Scott Lincoln is a cartoonist from Winsted who creates RALF THE DESTROYER, the story of a procrastinating alien who has been sent to destroy the Earth. Although this popular comic strip is easily found online, it’s drawn like it came straight from the true golden age of print comic strips, the intention for which it was designed. Each panel is penciled, lettered and inked with the care of a true craftsman. In a time when comics strips have become smaller and the art sometimes becomes secondary to a joke, Lincoln’s work might be considered an “artisanal comic strip” for it is created on Bristol board with traditional methods and the result is extraordinary.
Scott Lincoln’s original artwork will be showcased in the month of February at the Burlington Library. Featuring work from his Sunday comics as well as dailies, the public is invited to take a closer look at the beauty that can be found in this often unheralded medium.
We spoke with Scott Lincoln about his work.
Nutmeg Chatter (NC): When did you start drawing?
Scott Lincoln (SL): I started doodling car chases and such in fourth grade. In fifth grade when recess got rained out. Some friends and I tried drawing Garfield but that didn’t work out so we invented other characters. When the sun came out everyone went back to play but I kept drawing cartoon characters and immediately began putting them in comic strips. There may have been earlier occurrences of me drawing, but that’s when I decided I liked drawing comics.
NC: Tell me more about the first comic strip you drew that was published in a newspaper?
SL: My first comic strip was a weekly comic strip called “Kabloona”. I had a husky as a pet at the time and I thought it would be fun to make a comic strip about it. It was published weekly in “The Winsted Phoenix” for little over a year or so and later the “Winsted Courier” picked it up as a weekly feature… both times I got the going rate too! I believe I have some old newspapers and original art from that time hidden away.
NC: When did you work for Guy Gilchrist (renowned cartoonist who drew NANCY, THE MUPPETS, and creator of NIGHT LIGHTS AND PILLOW FIGHTS )?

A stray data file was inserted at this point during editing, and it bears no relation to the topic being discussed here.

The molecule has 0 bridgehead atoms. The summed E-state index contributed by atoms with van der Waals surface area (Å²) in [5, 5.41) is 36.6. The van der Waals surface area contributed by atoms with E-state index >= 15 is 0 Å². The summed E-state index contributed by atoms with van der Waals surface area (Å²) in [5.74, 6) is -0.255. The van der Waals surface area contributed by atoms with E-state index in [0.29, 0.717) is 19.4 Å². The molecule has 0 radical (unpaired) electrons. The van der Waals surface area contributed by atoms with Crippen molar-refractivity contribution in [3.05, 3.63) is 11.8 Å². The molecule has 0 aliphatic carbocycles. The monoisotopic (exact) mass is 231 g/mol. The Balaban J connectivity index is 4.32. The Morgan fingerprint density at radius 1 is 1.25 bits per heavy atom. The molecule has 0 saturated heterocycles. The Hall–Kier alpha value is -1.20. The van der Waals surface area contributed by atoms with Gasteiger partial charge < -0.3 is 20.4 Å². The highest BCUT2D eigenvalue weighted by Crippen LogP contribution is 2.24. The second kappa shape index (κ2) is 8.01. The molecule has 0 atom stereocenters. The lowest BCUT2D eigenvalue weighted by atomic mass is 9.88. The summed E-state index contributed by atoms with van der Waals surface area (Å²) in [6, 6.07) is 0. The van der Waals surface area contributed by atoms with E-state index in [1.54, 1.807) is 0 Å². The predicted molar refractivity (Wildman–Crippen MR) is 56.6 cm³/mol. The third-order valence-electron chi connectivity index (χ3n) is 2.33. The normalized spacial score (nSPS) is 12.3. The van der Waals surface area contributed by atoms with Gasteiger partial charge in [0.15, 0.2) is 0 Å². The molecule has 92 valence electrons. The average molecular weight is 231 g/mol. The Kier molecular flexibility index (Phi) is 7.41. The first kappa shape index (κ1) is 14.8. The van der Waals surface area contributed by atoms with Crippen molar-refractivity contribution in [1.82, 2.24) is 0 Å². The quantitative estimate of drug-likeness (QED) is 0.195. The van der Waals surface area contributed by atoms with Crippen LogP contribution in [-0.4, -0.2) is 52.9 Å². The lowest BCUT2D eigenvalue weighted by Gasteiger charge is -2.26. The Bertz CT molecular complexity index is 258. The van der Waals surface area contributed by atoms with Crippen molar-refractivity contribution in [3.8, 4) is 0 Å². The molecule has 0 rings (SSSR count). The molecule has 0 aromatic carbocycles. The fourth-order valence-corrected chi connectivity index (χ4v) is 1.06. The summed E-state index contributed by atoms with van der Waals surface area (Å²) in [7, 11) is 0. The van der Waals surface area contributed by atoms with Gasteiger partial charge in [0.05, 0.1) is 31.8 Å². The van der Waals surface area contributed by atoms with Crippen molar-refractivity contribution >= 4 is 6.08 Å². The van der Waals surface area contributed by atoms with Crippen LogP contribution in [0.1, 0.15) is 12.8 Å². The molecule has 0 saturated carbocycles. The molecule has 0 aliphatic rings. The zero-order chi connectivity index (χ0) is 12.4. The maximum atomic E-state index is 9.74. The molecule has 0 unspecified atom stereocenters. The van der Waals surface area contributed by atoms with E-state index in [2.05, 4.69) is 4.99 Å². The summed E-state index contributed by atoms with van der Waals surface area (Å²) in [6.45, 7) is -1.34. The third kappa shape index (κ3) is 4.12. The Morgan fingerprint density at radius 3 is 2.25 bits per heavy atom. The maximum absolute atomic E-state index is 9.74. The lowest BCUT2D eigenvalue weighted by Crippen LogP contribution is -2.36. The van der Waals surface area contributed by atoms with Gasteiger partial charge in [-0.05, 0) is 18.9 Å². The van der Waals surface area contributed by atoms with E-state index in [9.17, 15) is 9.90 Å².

SL: I worked with Guy from 2001 to 2008. I started by apprenticeship, which means working for experience and over time became his paid assistant on Nancy, Night Lights and Pillow Fights and numerous other projects as well as teaching classes at the cartoon academy he started.
NC: When “Ralf the Destroyer” make his way to Earth?
SL: Ralf had his start in 2004. Guy often used a lesson called “draw the alien” from one of his Sunday features. We had students from 8 to almost 80 and everyone seemed to get a kick out of drawing the little grey aliens. I thought aliens were cool and apparently so did a broad group of people. On top of that, I recalled my wife mentioning that Winsted was once in the Guinness Book of World Records for the town with the most U.F.O. sightings. This mixed with the fact that I couldn’t ever recall reading a comic strip that had an alien for the lead character got me thinking. I asked Guy why I hadn’t and he said, “oh, that’s because it’s impossible”. I recalled a quote from Robert Heinlein, “Always listen to the experts. They’ll tell you what can’t be done and why. Then do it”, and that’s just what I did.
NC: How long does it take you to complete, say, a daily or a Sunday strip?
SL: Doing a single daily comic strip takes three to four hours and a Sunday Strip can take about a day and a half (depending on how much art goes into it). Of course, doing them in bulk on a regular basis helps make the process be a bit more efficient than those numbers would imply.
NC: What can they expect to see in your exhibit at the Burlington Library?
SL: On display will be the line art for five finished Sunday comic strips and over a dozen daily strips which are matted and framed. These are not prints or copies, these are hand drawn with blue pencil and finished with India ink using sharp round brushes and various dip pens for lettering and effects. I have always been an admirer of original comic art… and now I am making it.
Categories: Artist Profiles, Visual Arts, Winsted
1 reply »